LOS ANGELES — Good thing the Pacific 10 Conference hired Creative Artists Agency as part of its image makeover, because it could take some imagination to put a positive spin on the state of the conference's basketball teams.

LOS ANGELES — Good thing the Pacific 10 Conference hired Creative Artists Agency as part of its image makeover, because it could take some imagination to put a positive spin on the state of the conference's basketball teams.

Among the possible slogans heading into the start of conference play Wednesday:

The Pac-10: We're no longer behind the Colonial Athletic Association in RPI.

The Pac-10: We may be 0-2 against Montana, but we own Montana State.

The Pac-10: No need to waste part of your Mondays checking for us in the rankings.

No Pac-10 team appears in The Associated Press rankings for a third consecutive week, raising the possibility that the conference could be left out of the final rankings for a second consecutive season. Before last season, that had not happened since 1949.

The conference was so bad last season that Arizona State went 12-6 in Pac-10 play, won 22 games ... and still didn't get into the NCAA tournament.

An anomaly? More like a trend.

The conference is 5-13 against ranked teams this season and has fared only marginally better against unranked opponents. UCLA lost to Montana. Arizona State lost to Richmond. USC lost to Rider — by 20 points. And Oregon State hit a troubling trifecta, losing to Montana, Utah Valley and Texas Southern.

"I think the Pac-10's in about the same shape as it was last year," ESPN basketball analyst Jay Bilas said Monday. "A few teams are better than they were, but overall the league does not project the kind of strength it did in its history and certainly over the last eight to 10 years when it was really strong."

Bilas cited the Pac-10's coaching carousel as a primary factor in its struggles. UCLA's Ben Howland, Washington's Lorenzo Romar and Arizona State's Herb Sendek are the only coaches who have been with their programs for at least three full seasons.

"Seventy percent of the league has turned over," Bilas said. "You can't have recruiting continuity when you have changes like that."

It's also hard to sustain success when many of the best players are leaving every year. The conference had 13 players taken in the first round of the NBA draft in 2008 and '09, including 10 underclassmen.

USC's O.J. Mayo, UCLA's Kevin Love and Arizona State's James Harden, just to name a few, would still have college eligibility remaining had they not left early.

"We lost a ton of guys early," Howland said, "and you just don't replace that overnight when you're losing the kind of players this league has lost to the NBA."

Replenishing the talent supply has proved especially difficult because of a cycle in which few blue-chip prospects are being produced by West Coast high schools — for the first time, California did not produce a male McDonald's All-American in 2010. Besides UCLA's Joshua Smith, from Kent, Wash., there appear to be few impact freshmen in the Pac-10.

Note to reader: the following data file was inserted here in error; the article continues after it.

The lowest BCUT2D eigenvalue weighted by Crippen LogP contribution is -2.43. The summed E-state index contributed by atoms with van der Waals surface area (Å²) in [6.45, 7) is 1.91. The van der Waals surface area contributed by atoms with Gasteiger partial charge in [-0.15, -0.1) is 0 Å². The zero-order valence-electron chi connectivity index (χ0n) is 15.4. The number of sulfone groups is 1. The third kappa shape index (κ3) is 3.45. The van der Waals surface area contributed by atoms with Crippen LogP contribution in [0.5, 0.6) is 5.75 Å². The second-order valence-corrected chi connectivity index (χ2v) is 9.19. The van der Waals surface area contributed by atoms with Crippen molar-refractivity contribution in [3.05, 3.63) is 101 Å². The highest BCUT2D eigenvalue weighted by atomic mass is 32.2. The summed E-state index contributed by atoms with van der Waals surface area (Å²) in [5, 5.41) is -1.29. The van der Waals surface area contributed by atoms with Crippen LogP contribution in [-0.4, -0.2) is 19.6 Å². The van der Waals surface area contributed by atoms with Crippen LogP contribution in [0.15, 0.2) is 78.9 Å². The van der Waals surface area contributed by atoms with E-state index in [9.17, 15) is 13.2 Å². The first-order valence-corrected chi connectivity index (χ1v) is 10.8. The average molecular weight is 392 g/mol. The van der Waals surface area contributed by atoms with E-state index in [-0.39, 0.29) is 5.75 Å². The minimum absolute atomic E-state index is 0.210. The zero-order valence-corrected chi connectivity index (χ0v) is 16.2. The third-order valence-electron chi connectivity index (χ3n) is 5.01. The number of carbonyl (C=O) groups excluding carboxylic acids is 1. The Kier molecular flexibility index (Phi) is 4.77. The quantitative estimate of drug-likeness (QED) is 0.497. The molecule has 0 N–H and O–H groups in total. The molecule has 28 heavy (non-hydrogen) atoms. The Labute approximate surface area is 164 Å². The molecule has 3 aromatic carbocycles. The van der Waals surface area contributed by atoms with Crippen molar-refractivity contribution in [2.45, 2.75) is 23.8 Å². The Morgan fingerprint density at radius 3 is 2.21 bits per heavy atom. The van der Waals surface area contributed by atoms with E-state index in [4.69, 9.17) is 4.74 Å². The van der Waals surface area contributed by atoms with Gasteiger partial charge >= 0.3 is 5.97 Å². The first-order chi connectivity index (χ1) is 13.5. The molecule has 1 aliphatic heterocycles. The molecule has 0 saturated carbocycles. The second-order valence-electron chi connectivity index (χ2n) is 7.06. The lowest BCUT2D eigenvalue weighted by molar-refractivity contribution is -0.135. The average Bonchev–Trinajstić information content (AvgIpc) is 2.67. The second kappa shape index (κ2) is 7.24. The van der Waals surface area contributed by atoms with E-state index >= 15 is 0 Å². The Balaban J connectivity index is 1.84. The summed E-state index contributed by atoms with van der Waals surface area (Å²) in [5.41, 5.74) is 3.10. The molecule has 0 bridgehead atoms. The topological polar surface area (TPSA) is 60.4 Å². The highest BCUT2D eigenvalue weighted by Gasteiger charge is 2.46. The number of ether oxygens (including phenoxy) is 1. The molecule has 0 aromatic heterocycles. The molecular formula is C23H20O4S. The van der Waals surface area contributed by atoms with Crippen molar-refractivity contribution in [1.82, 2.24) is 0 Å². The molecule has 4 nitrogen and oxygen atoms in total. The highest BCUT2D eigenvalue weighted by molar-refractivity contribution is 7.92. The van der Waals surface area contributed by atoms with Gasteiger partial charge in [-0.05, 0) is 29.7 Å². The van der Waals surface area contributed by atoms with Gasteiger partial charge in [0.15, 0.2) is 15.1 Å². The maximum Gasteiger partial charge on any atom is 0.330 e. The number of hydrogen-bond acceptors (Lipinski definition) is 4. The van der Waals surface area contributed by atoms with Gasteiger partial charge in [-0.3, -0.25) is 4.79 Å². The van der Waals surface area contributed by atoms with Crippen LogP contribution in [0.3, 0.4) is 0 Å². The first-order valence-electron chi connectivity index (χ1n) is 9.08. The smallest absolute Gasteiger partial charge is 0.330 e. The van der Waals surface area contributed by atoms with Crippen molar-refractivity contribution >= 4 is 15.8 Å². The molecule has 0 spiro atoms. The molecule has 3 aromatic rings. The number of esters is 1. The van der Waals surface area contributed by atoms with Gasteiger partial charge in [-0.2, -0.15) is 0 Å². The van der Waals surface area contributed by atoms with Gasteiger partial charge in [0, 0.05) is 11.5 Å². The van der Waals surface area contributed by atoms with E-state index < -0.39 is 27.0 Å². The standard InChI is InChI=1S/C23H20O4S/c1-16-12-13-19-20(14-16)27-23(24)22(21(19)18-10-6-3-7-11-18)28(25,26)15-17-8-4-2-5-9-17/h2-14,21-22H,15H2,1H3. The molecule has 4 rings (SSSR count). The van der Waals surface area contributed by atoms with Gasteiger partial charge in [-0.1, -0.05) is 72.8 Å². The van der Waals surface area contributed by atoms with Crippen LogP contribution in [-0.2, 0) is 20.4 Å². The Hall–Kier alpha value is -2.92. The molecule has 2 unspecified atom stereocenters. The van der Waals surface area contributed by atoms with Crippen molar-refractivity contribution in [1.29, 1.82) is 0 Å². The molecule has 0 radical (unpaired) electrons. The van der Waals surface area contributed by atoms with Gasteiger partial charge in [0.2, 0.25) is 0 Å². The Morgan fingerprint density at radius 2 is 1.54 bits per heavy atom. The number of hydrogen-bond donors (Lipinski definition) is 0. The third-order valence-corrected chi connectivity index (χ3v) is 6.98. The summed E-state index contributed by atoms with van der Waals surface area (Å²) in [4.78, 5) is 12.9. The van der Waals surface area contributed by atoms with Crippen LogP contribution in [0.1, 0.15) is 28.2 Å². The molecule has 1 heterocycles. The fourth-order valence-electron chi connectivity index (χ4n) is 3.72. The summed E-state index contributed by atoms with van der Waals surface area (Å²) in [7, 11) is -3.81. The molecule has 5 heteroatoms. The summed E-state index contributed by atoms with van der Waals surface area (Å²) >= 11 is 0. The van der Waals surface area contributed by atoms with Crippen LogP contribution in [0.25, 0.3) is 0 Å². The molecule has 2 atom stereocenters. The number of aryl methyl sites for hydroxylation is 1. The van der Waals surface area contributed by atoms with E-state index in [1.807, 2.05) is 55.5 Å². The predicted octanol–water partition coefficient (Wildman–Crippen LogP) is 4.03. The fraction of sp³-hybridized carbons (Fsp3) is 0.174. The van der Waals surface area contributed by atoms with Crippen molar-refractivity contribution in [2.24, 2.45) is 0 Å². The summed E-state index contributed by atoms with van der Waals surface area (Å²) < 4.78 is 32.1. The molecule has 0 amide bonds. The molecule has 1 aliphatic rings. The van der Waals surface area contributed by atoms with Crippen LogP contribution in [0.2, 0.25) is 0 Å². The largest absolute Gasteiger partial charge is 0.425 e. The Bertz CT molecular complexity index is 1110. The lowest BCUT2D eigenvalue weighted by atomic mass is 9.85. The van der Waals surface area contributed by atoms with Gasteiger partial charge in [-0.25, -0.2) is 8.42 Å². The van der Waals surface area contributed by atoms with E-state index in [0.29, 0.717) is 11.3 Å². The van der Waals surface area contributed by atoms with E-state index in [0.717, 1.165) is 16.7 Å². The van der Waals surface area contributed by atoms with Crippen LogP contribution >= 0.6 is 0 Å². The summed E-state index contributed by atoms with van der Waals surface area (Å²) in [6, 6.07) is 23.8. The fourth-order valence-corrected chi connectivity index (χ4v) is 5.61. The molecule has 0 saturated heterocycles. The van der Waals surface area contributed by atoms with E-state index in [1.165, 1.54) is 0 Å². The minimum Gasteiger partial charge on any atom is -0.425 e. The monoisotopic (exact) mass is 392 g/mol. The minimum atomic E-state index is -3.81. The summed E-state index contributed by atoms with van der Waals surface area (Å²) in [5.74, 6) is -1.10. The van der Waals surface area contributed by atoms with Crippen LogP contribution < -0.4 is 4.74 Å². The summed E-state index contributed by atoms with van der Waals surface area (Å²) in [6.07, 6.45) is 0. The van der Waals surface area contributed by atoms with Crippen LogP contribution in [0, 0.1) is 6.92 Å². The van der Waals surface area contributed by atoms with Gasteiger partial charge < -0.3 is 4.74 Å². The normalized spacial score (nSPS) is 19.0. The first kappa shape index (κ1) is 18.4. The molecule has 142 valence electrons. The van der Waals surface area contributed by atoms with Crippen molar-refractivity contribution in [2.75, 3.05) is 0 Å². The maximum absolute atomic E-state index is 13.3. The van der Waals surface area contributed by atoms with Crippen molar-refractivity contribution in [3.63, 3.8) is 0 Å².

"There may not be those that are going to be national freshmen of the year this year," Romar said, "but the flip side is that they will be in school a little longer and end up being quality guys."

Senior leadership also is missing. There are only 17 seniors in the Pac-10, and UCLA, Stanford and Washington State have none.

Nevertheless, Arizona coach Sean Miller, whose Wildcats are purported to be on the upswing, said the Pac-10 has progressed from where it was a year ago.

"It's very understated," said Miller, in his second season at Arizona. "Maybe it's just incremental, our improvement, but there's no doubt, considering the performances and the players, we're a better conference than we were a year ago."

Miller pointed to UCLA and USC as examples of teams that have improved, citing Smith and Trojans transfer Jio Fontan as two who will make a difference. UCLA's win over previously undefeated Brigham Young and USC's victories over Texas and Tennessee account for three of the conference's five marquee triumphs.

Romar, whose Washington team fell out of the rankings earlier this month after a one-point loss at Texas A&M, said he expected the Pac-10 to exceed the two NCAA tournament bids it received last season. Bilas cited four tournament-caliber teams: Washington, Washington State, Arizona and UCLA.

But the early Ratings Percentage Index figures as calculated by independent expert Jerry Palm aren't encouraging. California's RPI of 32 is the best of the bunch, followed by Arizona (43), USC (49), Washington State (60), Washington (61), UCLA (88), Arizona State (106), Stanford (156), Oregon (179) and Oregon State (326).

The Pac-10 is seventh in conference RPI, up from ninth a few weeks ago. It no longer trails the Colonial Athletic Association and Atlantic 10 but still checks in behind the mid-major Mountain West.

Miller said it's up to Pac-10 coaches to restore the conference's luster.

"It's going to take a couple of seasons," Miller said. "Moving forward, I can tell you there's as much talent in the West as there is anywhere in the country, and it's on all of us to recruit them hard and convince them to play in our conference."